Fairness test a 'farce' that is working well

News

Fairness test a 'farce' that is working well

The ACTU says they are a farce, the Labor Party says they are an embarrassment for the Minister, but Joe Hockey reckons they show the system is working well - yesterday's fairness test stats apparently have something for everybody.

WantToReadMore

Get unlimited access to all of our content.

The ACTU says they are a farce, the Labor Party says they are an embarrassment for the Minister, but Joe Hockey reckons they show the system is working well - yesterday's fairness test stats apparently have something for everybody.

ACTU Secretary, Jeff Lawrence, said the fairness test report showed 1,000 AWA individual contracts are being signed every day and that one in seven agreements checked so far by the new Govt workplace watchdog have failed the fairness test.

Can't check for rip-offs

'With so many AWAs being signed every day and many of them cutting penalty rates, overtime pay, shift loadings and other award conditions, there is no way the Government can properly check all of them to make sure workers aren't being ripped off,' he said.

Lawrence said the fairness test report shows:

  • The Howard Government's new workplace watchdog has checked only one in 10 of the job contracts to make sure they pass the 'Fairness Test' since it was introduced four months ago.
  • There is massive backlog of more than 110,000 workers who are yet to have their workplace agreements checked by the Workplace Authority.
  • 123,100 workplace agreements have been lodged in the four months since the introduction of the new 'fairness test' on 7 May 2007 and yet only 12,749 assessments (10%) have been finalised.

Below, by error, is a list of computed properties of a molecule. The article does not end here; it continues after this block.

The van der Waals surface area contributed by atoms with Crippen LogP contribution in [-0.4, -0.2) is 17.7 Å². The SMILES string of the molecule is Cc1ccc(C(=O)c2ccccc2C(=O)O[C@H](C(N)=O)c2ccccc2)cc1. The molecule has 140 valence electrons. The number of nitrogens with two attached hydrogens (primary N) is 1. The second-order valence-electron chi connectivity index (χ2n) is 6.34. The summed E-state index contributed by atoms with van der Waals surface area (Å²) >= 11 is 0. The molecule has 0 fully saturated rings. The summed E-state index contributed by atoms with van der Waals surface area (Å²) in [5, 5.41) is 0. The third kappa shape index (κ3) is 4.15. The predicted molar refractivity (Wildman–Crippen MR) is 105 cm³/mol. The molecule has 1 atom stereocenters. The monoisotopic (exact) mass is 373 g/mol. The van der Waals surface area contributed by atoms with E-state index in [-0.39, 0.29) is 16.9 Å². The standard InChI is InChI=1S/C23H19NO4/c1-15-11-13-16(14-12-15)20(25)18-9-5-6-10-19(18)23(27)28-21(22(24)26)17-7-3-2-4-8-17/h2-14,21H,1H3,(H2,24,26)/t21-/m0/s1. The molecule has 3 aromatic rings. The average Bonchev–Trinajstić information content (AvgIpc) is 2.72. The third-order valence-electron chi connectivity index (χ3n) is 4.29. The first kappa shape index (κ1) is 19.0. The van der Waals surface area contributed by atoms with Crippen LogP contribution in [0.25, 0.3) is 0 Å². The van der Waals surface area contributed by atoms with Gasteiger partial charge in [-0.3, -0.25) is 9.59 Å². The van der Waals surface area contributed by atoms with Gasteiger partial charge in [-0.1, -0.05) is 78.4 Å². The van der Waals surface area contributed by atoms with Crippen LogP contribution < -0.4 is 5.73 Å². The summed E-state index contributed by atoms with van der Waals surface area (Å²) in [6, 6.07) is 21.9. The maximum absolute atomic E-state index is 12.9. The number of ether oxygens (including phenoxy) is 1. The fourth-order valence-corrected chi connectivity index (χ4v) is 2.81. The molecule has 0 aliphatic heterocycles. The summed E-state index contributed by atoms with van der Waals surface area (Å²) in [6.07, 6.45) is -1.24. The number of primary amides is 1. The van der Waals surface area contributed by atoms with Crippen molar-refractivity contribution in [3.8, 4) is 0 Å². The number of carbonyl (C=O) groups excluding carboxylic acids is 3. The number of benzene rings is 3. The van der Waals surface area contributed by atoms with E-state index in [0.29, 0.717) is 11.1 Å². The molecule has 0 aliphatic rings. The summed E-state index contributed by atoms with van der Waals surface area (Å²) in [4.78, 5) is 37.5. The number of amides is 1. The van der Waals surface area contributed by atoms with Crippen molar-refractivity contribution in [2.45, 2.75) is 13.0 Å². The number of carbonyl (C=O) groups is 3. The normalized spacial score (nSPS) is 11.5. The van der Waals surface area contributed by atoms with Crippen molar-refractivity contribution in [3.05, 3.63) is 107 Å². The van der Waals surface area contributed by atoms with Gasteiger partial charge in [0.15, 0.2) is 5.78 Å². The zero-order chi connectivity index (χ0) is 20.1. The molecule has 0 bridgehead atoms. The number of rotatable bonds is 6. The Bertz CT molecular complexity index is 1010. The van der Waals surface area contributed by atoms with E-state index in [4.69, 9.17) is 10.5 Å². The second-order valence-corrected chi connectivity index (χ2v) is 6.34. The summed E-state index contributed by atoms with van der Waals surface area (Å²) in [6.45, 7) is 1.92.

100,00 backlog 'rubbish', Hockey said

Labor's IR spokeswoman, Julia Gillard, said the 110,000 backlog was an embarrassment for Workplace Relations Minister, Joe Hockey, who on 16 August had said publicly: ' … there is certainly not a backlog of 100,000. That is complete rubbish'.

'The damning statistics reveal that just 6,237 agreements, of more than 100,000, have passed Hockey's so called fairness test,' Gillard said. 'The statistics reveal that just 11,679 agreements in total have completed assessment against the so called fairness test since it came into effect on 7 May 2007.

'At this rate, it will take the Workplace Authority more than 10 months to clear the current backlog.  And that is before the Workplace Authority even starts on the additional 30,000 or so Workplace Agreements being lodged each month.'

'Staggeringly slow progress'

Gillard said this 'staggeringly slow progress' means Australian employers have been 'plunged into a world of uncertainty and tied up with even more red tape just to suit the political interest of the Howard Government'. 

'Businesses could get hit with huge back pay bills when their agreements are finally assessed,' she said.

Test 'is working'

Hockey however welcomed the fairness test statistics, which he said showed the test is working.

'These statistics provide strong evidence that people are not loosing (sic) protected award conditions, such as penalty rates, without proper compensation,' he said. 'There is still a lot of work to do but I am very pleased the Workplace Authority is working closely with employees and employers to administer the stronger safety net for working Australians.

'The Workplace Authority only commenced operations in July, very quickly quadrupled in size and has now had just over a month running at full pace. They have already achieved a great deal in this short period of time.'

Plenty of resources

Hockey conceded there were more than 100,000 agreements not yet processed, but told ABC radio: ' … between 10,000 and 15,000 have been lodged in the last two weeks and even more before that'.

'With an average of 1,200 to 1,500 agreements coming in each day the Workplace Authority, with an extra $360m, together with the Workplace Ombudsman, has plenty of resources to do the job,' he said.

Related

One in 10 AWAs fail fairness test

 

 

Post details